The University of Rhode Island’s undergraduate and graduate teacher preparation programs have been recognized by the National Council on Teacher Quality (NCTQ) for their rigorous preparation of future educators in how to teach reading, earning an “A” grade in NCTQ’s new report, Teacher Prep Review: Strengthening Elementary Reading Instruction.
The programs are among just 23 percent nationwide to earn an “A” from NCTQ for meeting standards set by literacy experts for coverage of the most effective methods of reading instruction—often called the “science of reading.”
“Teachers with deep knowledge of literacy practices are best able to meet the varying needs of the children in their classrooms,” said Danielle Dennis, dean of URI’s College of Education and professor of literacy studies who serves on the board of the International Literacy Association.
National data shows that more than one-third of fourth grade students—about 1.3 million children—cannot read at a basic level.
“Our faculty excel at preparing elementary teacher candidates with the knowledge they need to teach developing readers. Our literacy coursework is comprehensive and practice-based, so not only do our candidates learn the concepts but they have the opportunity to apply them in a classroom setting under the guidance of experienced educators,” said Dennis.
To earn an “A,” programs needed to meet NCTQ’s targets for coverage of the five core components of scientifically based reading instruction—phonemic awareness, phonics, fluency, vocabulary, and comprehension—and not teach more than three instructional methods that are unsupported by the research on effective reading instruction.
Experts at NCTQ analyzed syllabi, lecture schedules and topics, background reading materials, class assessments, assignments, and opportunities to practice instruction in required literacy courses for undergraduate and graduate elementary teacher candidates at URI.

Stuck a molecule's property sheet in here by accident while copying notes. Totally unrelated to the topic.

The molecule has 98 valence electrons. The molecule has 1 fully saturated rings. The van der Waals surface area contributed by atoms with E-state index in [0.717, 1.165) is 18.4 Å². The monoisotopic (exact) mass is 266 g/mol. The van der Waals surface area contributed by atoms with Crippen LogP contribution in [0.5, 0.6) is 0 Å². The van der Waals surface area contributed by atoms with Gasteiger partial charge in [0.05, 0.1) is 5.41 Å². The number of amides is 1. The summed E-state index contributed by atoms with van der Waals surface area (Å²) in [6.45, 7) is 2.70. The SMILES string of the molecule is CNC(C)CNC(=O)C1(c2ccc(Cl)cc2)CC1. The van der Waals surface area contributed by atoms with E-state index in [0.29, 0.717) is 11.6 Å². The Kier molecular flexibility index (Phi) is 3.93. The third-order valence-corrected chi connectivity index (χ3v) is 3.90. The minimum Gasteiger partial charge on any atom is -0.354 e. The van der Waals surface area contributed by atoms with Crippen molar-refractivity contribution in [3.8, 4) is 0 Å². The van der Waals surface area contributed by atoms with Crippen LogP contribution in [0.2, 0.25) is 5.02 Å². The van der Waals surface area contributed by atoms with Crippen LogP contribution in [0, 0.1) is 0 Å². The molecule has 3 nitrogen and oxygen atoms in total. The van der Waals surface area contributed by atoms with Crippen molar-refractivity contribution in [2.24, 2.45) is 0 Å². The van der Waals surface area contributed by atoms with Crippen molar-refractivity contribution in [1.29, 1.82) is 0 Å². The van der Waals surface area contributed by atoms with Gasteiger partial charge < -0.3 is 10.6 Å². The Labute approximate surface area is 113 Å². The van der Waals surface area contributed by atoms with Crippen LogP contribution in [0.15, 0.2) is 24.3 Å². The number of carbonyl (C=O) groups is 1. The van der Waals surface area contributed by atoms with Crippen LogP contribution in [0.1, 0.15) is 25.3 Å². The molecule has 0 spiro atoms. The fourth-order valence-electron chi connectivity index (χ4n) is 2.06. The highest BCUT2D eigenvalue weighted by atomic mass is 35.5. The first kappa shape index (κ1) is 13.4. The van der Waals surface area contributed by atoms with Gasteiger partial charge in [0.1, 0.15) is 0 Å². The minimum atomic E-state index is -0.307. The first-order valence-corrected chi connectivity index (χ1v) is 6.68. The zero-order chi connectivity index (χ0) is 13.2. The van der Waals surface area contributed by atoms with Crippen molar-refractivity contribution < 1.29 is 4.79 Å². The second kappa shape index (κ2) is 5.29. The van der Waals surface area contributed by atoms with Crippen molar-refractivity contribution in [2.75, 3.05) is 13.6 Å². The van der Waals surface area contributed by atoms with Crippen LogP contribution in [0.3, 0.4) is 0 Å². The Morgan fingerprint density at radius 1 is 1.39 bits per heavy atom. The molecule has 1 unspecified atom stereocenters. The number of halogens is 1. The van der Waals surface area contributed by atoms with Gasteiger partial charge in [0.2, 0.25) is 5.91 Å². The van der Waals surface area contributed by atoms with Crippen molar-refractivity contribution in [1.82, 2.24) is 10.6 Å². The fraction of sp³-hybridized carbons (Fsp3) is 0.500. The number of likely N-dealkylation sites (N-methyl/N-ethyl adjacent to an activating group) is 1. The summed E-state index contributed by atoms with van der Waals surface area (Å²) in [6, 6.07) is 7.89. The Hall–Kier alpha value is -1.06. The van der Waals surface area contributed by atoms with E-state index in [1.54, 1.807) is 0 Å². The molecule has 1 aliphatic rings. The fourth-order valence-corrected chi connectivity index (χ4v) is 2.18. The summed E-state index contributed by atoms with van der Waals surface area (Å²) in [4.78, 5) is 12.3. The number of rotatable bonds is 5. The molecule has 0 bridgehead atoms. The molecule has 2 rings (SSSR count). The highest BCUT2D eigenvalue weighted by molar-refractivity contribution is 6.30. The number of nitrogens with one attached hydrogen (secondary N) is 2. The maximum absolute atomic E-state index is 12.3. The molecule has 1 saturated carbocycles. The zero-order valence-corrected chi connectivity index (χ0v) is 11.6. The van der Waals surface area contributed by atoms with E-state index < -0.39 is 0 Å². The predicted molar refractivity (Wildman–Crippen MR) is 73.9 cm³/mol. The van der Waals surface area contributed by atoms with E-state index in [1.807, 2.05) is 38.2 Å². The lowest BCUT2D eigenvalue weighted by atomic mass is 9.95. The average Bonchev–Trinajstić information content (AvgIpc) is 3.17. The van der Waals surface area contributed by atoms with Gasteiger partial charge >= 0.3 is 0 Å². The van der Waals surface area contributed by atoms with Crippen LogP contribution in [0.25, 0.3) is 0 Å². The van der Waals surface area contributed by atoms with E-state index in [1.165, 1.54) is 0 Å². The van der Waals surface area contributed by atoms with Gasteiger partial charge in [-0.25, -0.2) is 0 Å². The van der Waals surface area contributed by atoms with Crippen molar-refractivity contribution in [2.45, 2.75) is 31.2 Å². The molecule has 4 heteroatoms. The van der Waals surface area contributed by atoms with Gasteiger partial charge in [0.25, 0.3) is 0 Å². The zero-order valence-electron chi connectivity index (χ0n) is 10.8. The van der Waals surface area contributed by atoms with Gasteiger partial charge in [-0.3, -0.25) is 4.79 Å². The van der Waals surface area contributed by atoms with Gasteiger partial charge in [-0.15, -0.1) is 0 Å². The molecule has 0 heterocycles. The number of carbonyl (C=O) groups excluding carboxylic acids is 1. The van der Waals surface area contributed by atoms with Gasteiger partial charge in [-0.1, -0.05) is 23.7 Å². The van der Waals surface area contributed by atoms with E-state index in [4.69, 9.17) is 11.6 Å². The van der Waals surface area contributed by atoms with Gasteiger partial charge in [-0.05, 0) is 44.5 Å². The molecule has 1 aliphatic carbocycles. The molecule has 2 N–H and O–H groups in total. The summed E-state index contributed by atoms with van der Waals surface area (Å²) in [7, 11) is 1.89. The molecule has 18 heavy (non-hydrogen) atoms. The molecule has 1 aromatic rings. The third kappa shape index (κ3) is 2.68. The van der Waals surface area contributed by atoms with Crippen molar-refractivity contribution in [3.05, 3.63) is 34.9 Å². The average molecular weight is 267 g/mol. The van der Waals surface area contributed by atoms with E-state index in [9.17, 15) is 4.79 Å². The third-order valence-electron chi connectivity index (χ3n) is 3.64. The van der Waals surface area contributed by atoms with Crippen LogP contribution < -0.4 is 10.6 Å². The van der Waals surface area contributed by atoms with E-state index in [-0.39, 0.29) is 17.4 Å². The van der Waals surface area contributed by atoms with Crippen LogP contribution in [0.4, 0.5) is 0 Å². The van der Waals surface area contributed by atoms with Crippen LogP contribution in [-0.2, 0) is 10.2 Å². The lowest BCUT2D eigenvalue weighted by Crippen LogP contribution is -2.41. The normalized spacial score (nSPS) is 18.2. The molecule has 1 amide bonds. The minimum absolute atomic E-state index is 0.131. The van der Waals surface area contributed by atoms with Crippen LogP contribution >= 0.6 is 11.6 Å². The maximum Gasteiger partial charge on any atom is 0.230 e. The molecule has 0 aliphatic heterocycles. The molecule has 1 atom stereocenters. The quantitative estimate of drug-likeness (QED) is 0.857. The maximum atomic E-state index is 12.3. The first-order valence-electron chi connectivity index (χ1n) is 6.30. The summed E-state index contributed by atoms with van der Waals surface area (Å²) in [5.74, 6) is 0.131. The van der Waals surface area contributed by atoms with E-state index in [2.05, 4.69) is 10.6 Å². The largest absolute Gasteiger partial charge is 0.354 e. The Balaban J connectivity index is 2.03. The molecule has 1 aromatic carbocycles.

URI’s elementary education program is a fully accredited certification program which prepares undergraduate students to teach grades 1-6 and gain an education in liberal arts and sciences, and an understanding of how learners develop.
“Teacher preparation programs are structured to provide a gradual buildup of responsibilities and experiences for teacher candidates,” said Diana Marshall, director of URI’s Office of Clinical Practice and Partnerships. “In student teaching, teacher candidates gradually take on responsibility for the full classroom, including managing the teaching and learning of the classroom for an extended amount of time, engaging with parents, and collaborating with colleagues.”
Marshall said that teacher candidates are engaged in classrooms every semester of their teacher preparation programs. They are placed in as many as seven clinical placements throughout their teacher preparation program, depending on their program.
Students must pass their teacher certification exam before they can student teach. In addition to earning a bachelor’s in elementary education, students must select a second major such as biology, English, mathematics, history, or a foreign language.
URI’s Master of Arts in Education with Teacher Certification Program is designed for students who have already received an undergraduate degree in an area other than elementary or secondary education and want to obtain their teacher certification along with their master’s degree.